The Living Aquarium, Hunnam Puffer Fish Lair

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The Living Aquarium

by Peter Hunnam, Annabel Milne, Peter Stebbing
Copyright 1981 AB Norbok, Gothenburg, Sweden, from the 1989 edition.

Tetraodontidae (Pufferfish or Globefish Family)
Diagnosis: D.7-12, A.7-12 usually. The body is round, inflatable, and either naked or scattered with small prickles. The teeth are fused to form grinding plates. There are no pectoral fins.

Distribution: Atlantic Ocean and Indo-Pacific region.
These fish occur primarily in the warm seas, although some can be found in brackish and fresh waters. The family name derives from their four tooth-plates, used to grind up and eat snails. The flesh of certain pufferfishes contains a deadly alkaloid poison called tetraodotoxin This exists in the gonads, liver, and intestines, and its concentration apparently varies with the changes in the reproductive cycle, being greatest before spawning. The Japanese eat such fishes in restaurants where qualified “fugu” cooks prepare the meat by removing the toxic parts, but careless preparation causes about twenty deaths annually there, just over three-fifths of the reported cases of tetraodon poisoning. Two subfamilies are recognized, the Tetraodontidae, with nine genera, including Tetraodon, and the Canthigasterinae (sharpnose puffers),
which have deeper bodies and contain species that are popular in aquaria because of their small size.

Tetraodon fluviatilis (Green Pufferfish)

Diagnosis: D.14-16, A.12-15. There are two forked nasal tentacles, and the body is covered with small spines. The colouring is variable, but generally, the back is green with large black spots having pale borders. The underside is usually white or grey.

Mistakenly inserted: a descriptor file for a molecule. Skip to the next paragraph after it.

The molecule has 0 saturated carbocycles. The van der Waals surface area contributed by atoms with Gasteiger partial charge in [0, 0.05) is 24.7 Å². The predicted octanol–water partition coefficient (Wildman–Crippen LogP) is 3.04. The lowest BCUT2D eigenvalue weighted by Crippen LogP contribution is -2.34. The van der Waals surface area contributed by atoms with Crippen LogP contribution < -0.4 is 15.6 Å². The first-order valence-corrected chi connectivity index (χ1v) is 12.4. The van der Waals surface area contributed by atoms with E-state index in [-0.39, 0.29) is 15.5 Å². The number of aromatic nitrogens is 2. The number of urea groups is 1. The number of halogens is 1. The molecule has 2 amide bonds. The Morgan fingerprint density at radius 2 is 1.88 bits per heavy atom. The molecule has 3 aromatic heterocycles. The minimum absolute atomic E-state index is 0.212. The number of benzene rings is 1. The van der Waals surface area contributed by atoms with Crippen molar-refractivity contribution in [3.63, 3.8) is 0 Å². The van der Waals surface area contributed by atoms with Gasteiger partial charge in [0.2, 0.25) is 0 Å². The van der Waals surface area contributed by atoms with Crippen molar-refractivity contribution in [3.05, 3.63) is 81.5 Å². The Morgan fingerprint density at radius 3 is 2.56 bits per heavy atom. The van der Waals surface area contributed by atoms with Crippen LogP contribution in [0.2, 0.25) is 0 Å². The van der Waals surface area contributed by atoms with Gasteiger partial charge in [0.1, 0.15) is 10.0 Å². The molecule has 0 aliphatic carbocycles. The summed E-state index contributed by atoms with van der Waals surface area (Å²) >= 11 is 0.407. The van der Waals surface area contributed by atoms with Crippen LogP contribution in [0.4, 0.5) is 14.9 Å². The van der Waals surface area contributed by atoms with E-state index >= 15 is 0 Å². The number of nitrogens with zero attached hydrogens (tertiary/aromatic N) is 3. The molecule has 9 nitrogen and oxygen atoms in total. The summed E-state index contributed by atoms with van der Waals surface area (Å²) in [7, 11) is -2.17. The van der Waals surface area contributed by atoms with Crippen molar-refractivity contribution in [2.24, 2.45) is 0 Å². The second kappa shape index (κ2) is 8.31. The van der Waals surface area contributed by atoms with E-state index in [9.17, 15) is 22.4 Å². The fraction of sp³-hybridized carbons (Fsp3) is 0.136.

This fish swims by moving its powerful pectoral fins in a screw-like manner, using the tail and anal fins for steering. When attacked or frightened, it inflates its body by filling the sac-like diverticulum of its gullet with air or water. This not only increases the fish’s volume, but also erects the body spines, thus serving as a defence mechanism. There are no known external sexual differences. When courting, the male and female circle each other near the bottom, then lay and fertilize 200-300 eggs on a rock. The male guards the eggs, sometimes resting over them in order to hide them from predators. They hatch in about six to nine days, and the male moves the young to a depression in the sand, continuing to guard them while they adsorb their yolk sacs. The fishes are very intelligent and can become quite tame in captivity.
Size: 18 cm (7 in.). Distribution: Southeast Asia. Temperament: active aggressive. Water: Fresh & Brackish, 22-26°C (71.5-79°F), not critical in quality.

This is an editing error, as they mention the movement of the pectoral fins later on. There are no Ventral fins.
There are a few more subfamilies now.
Unfortunately, the picture they give is of the classic Figure 8, and the description as well. A common mistake in this era, and perpetuated by incorrect information being passed along. As a result, it is unknown to me if the breeding behaviour given above is for the T. fluviatilis or the T. biocellatus species.